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L. Spiro

OpenGL Max Texture Slots in OpenGL

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All I want to know is the correct cross-platform/cross-machine way to get the highest texture slot available to me in OpenGL. By this I mean the highest slot that can be passed to ::glActiveTexture() and which can be read by a shader.

Before you say how well documented and trivial this is, allow me to explain why it is not.
The documentation says very clearly that I should be able to pass any value from 0 to (GL_MAX_COMBINED_TEXTURE_IMAGE_UNITS - 1) to ::glActiveTexture().

On one machine, GL_MAX_COMBINED_TEXTURE_IMAGE_UNITS returns 128, however if I pass any value equal to or above 8 (the actual number of texture units available on that machine) I get GL_INVALID_ENUM, in exact contradiction with the specs.

From here out, let me keep things simple by just saying that all of my 4 test machines actually factually have 8 texture units. Putting a texture into any unit higher than index 7 results in a black texture, as it is no longer readable by the shader (and probably not even applied at all).

Machine #1:
GL_MAX_COMBINED_TEXTURE_IMAGE_UNITS = 32
GL_MAX_TEXTURE_UNITS = 8 // Correct!
GL_MAX_TEXTURE_COORDS = 16
GL_MAX_TEXTURE_IMAGE_UNITS = 16

Machine #2:
GL_MAX_COMBINED_TEXTURE_IMAGE_UNITS = 32
GL_MAX_TEXTURE_UNITS = 4
GL_MAX_TEXTURE_COORDS = 8 // Correct!
GL_MAX_TEXTURE_IMAGE_UNITS = 32

I don’t have data for the other 2 machines now. One is a Macintosh OS X and does not define GL_MAX_TEXTURE_COORDS at all.

On the other hand, for iOS OpenGL ES 2.0, GL_MAX_COMBINED_TEXTURE_IMAGE_UNITS works as expected and returns the correct number of slots available.



What is the deal here?
I am not willing to do min( GL_MAX_TEXTURE_UNITS, GL_MAX_TEXTURE_COORDS ) because that leaves one machine with only 4 units when it actually has 8.
Is the only true way to know how many units there are to simply call ::glActiveTexture() until it throws GL_INVALID_ENUM?
That seems ridiculous. What is the correct way to get the actual number of units available to both ::glActiveTexture() and the shaders?


L. Spiro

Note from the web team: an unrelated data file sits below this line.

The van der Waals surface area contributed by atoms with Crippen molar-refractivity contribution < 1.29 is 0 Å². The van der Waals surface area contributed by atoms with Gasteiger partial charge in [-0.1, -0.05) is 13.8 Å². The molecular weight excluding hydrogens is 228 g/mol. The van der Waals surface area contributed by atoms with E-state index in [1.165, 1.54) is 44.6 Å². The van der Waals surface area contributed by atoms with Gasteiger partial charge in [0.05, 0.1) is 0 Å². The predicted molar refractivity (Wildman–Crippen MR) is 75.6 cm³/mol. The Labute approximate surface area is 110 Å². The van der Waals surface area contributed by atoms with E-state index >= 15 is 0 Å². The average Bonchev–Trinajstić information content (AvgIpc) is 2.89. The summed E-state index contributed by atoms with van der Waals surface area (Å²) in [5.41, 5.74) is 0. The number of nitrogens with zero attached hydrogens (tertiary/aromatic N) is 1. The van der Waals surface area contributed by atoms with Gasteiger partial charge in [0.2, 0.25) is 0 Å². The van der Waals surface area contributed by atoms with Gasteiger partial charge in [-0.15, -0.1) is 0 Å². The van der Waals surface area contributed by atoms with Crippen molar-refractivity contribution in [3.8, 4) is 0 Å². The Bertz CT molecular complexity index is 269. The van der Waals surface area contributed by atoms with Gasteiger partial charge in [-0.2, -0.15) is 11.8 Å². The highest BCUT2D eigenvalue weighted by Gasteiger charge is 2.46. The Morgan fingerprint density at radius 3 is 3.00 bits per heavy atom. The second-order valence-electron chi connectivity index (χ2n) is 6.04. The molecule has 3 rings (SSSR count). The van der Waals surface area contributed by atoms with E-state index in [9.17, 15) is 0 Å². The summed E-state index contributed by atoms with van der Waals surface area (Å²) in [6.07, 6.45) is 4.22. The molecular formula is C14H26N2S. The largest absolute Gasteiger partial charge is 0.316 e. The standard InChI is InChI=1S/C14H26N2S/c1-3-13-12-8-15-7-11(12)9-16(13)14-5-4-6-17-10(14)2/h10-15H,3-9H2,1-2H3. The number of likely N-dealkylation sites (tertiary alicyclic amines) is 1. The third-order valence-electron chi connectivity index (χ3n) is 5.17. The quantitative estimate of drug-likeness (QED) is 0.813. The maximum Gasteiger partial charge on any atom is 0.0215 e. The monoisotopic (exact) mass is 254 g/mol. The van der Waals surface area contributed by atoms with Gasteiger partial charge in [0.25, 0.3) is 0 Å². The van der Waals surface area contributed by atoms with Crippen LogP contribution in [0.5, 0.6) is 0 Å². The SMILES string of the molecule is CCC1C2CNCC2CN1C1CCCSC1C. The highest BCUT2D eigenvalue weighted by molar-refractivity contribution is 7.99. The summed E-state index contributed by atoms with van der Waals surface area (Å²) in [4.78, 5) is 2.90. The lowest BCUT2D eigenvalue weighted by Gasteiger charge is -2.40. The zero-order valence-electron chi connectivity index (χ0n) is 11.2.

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GL_MAX_TEXTURE_UNITS I believe is the enum that you want.

*edit, read more of your post.

http://www.opengl.org/wiki/Textures_-_more
Search for Max Texture Units Edited by dpadam450

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According to that site, GL_MAX_TEXTURE_IMAGE_UNITS would be the correct choice, but the results are not consistent.
In both cases, I can’t actually sample from texture unit 15 in the fragment shader. Anything above 7 is black.

Which is also inconsistent. DirectX 11 has no problem sampling from unit 15. This confirms that I have not made any stupid mistakes in the pipeline that artificially prevent reading from texture units 8 and above. There is one variable that dictates the highest texture unit available and the only difference between each API I support is what number is put into that variable. The rest of the engine is completely agnostic, so there is no chance of something on just the OpenGL side that is screwing with my results.

16 is the actual number of units on this hardware (machine #1), but the fragment shader can only read up to index 7 in OpenGL.


L. Spiro Edited by L. Spiro

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GL_MAX_TEXTURE_UNITS is essentially the fixed function limit
GL_MAX_TEXTURE_IMAGE_UNITS is texture map access from the fragment shader
another one
GL_MAX_VERTEX_TEXTURE_IMAGE_UNITS is texture map access from the vertex shader

so i think youre looking at

GL_MAX_TEXTURE_COORDS
GL_MAX_COMBINED_TEXTURE_IMAGE_UNITS

and the spec says the larger of the two, -1, is the limit of ActiveTexture. Myself, I go by GL_MAX_COMBINED_TEXTURE_IMAGE_UNITS, although I must admit I havent tried testing the limit.

GL_MAX_TEXTURE_COORDS is the max tex coord sets available to vertex and fragment shader.
GL_MAX_COMBINED_TEXTURE_IMAGE_UNITS is the max that can be accessed between vertex and fragment shaders together.

The language could be clearer, It is pretty confusing. Edited by NumberXaero

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I have solved the issue.
My conclusion that I was not doing something to screw up my own results was wrong, although I don’t actually know why.
I had a deprecated enum for my own max texture support which was used to keep track of redundant texture states. It is deprecated and was supposed to be a different enum.
However, it is used on all platforms, but only causes problems in OpenGL. This part I don’t understand, but I am getting rid of that enum and switching to the proper one.

This fixes the issue and I am now able to access texture unit 15 as I should in OpenGL.


Thank you for the replies.


L. Spiro

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